LANSING, Mich. – One of seven sites recently approved by the Michigan Historical Commission to receive historical markers includes a site where the far-left Students for a Democratic Society crafted the infamous “Port Huron Statement.”

The Michigan Historical Commission, a branch of the state’s Department of Natural Resources, approved seven new sites for historical markers this month, including a United Auto Workers camp outside of Port Huron in St. Clair County where the Students for a Democratic Society crafted their pro-communism manifesto known as the “Port Huron Statement” in June 1962, MLive.com reports.

The document was written by Thomas Hayden – a 1960s counterculture radical and former husband of Jane Fonda – as well as other SDS members like Bill Ayers, who later founded the Weather Underground before turning to academia to become an education professor at the University of Illinois at Chicago.

The Weather Underground was a self-described communist revolutionary group that bombed public buildings including police stations, the U.S. Capitol and the Pentagon in protest of the Vietnam War.

In a broad sense, the Port Huron Statement allegedly “articulated the fundamental problems of American society and laid out a radical vision for a better future” through a “participatory democracy,” according to InTheseTimes, which reflected on the manifesto on its 50th anniversary in 2012.

More specifically, the Statement sought to transform the Democratic Party into the “New Left” by focusing on controlling the educational process, embracing communism, fighting racism, strengthening organized labor unions, and other tactics.

The manifesto reads, in part:

“An imperative task for these publicly disinherited groups, then, is to demand a Democratic Party responsible to their interests. They must support Southern voter registration and Negro political candidates and demand that Democratic Party liberals do the same (in the last Congress, Dixiecrats split with Northern Democrats on 119 of 300 roll-calls, mostly on civil rights, area redevelopment and foreign aid bills; and breach was much larger than in the previous several sessions). Labor should begin a major drive in the South. In the North, reform clubs (either independent or Democratic) should be formed to run against big city regimes on such issues as peace, civil rights, and urban needs. Demonstrations should be held at every Congressional or convention seating of Dixiecrats. A massive research and publicity campaign should be initiated, showing to every housewife, doctor, professor, and worker the damage done to their interests every day a racist occupies a place in the Democratic Party. Where possible, the peace movement should challenge the ‘peace credentials’ of the otherwise-liberals by threatening or actually running candidates against them.”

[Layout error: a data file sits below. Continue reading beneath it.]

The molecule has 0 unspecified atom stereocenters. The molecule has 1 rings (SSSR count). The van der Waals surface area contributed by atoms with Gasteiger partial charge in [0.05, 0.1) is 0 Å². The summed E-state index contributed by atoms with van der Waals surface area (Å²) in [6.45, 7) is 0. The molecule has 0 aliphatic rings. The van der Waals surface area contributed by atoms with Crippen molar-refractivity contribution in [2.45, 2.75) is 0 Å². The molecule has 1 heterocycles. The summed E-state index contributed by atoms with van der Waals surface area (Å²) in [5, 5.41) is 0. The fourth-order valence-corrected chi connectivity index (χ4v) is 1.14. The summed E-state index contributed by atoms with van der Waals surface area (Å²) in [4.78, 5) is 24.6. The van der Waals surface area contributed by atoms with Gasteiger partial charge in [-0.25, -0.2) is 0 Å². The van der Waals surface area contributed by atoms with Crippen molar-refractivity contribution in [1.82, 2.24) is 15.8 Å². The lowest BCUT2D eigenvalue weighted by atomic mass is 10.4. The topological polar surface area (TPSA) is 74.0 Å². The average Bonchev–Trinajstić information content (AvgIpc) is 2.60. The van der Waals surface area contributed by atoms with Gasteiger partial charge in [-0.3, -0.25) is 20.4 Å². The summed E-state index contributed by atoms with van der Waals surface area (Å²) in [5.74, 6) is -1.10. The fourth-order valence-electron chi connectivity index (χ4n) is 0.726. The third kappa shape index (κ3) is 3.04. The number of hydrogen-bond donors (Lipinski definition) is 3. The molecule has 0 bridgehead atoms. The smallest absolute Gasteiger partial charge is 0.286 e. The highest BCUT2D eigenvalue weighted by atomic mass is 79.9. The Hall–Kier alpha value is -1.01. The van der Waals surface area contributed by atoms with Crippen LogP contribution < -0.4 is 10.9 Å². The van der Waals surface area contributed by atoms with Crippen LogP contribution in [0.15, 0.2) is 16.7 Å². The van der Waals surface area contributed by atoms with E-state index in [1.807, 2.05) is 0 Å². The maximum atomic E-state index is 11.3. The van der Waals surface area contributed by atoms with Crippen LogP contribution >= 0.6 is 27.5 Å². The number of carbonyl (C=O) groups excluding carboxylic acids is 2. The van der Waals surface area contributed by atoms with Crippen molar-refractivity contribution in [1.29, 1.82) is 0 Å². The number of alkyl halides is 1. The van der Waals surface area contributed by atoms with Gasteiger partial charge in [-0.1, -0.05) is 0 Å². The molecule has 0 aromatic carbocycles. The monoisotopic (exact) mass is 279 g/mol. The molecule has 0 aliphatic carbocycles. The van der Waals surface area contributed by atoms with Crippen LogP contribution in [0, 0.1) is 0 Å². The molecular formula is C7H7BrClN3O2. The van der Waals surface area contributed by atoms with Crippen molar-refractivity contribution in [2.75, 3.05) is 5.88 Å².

Ayers drew parallels between SDS members who participated in crafting the Port Huron Statement to the 2012 Occupy Wall Street movement for In These Times.

“Once again more labor than delivery, here is a movement-in-the-making, shifting the frame and connecting the issues, expanding the public square, and defining a moment. Like every movement before it, Occupy was impossible before it happened, and inevitable the day after. Power responded in familiar fashion. First dismissing, then mocking, scolding and co-opting, and finally beating the shit out of participants – repeating as necessary,” Ayers wrote.

“Revolution is still possible, but barbarism is possible as well. In this time of peril and possibility, rising expectations and new beginnings, when hope and history once again rhyme, it’s absolutely urgent that we embrace the spirit embodied in the final words of The Port Huron Statement: ‘If we appear to seek the unattainable … we do so to avoid the unimaginable.’ Occupy the future!”

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